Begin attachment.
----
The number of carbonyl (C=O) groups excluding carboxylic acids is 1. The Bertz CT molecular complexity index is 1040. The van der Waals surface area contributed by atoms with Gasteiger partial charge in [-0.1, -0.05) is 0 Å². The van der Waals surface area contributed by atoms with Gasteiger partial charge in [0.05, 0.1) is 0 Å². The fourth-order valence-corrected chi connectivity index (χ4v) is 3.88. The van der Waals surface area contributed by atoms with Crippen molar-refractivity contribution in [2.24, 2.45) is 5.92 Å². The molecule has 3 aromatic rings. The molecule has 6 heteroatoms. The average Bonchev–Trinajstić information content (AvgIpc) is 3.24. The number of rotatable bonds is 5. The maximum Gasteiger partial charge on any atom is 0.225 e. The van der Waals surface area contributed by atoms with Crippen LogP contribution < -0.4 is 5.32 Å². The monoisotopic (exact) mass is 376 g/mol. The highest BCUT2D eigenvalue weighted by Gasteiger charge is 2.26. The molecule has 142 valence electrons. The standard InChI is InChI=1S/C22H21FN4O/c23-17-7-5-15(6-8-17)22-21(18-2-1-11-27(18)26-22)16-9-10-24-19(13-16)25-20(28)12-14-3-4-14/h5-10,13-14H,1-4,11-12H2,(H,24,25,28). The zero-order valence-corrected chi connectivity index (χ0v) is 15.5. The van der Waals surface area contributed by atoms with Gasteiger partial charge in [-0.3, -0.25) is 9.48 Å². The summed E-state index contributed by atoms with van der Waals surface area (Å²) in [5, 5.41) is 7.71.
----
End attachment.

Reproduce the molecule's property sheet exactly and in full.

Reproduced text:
The number of carbonyl (C=O) groups excluding carboxylic acids is 1. The Bertz CT molecular complexity index is 1040. The van der Waals surface area contributed by atoms with Gasteiger partial charge in [-0.1, -0.05) is 0 Å². The van der Waals surface area contributed by atoms with Gasteiger partial charge in [0.05, 0.1) is 0 Å². The fourth-order valence-corrected chi connectivity index (χ4v) is 3.88. The van der Waals surface area contributed by atoms with Crippen molar-refractivity contribution in [2.24, 2.45) is 5.92 Å². The molecule has 3 aromatic rings. The molecule has 6 heteroatoms. The average Bonchev–Trinajstić information content (AvgIpc) is 3.24. The number of rotatable bonds is 5. The maximum Gasteiger partial charge on any atom is 0.225 e. The van der Waals surface area contributed by atoms with Crippen LogP contribution < -0.4 is 5.32 Å². The monoisotopic (exact) mass is 376 g/mol. The highest BCUT2D eigenvalue weighted by Gasteiger charge is 2.26. The molecule has 142 valence electrons. The standard InChI is InChI=1S/C22H21FN4O/c23-17-7-5-15(6-8-17)22-21(18-2-1-11-27(18)26-22)16-9-10-24-19(13-16)25-20(28)12-14-3-4-14/h5-10,13-14H,1-4,11-12H2,(H,24,25,28). The zero-order valence-corrected chi connectivity index (χ0v) is 15.5. The van der Waals surface area contributed by atoms with Gasteiger partial charge in [-0.3, -0.25) is 9.48 Å². The summed E-state index contributed by atoms with van der Waals surface area (Å²) in [5, 5.41) is 7.71.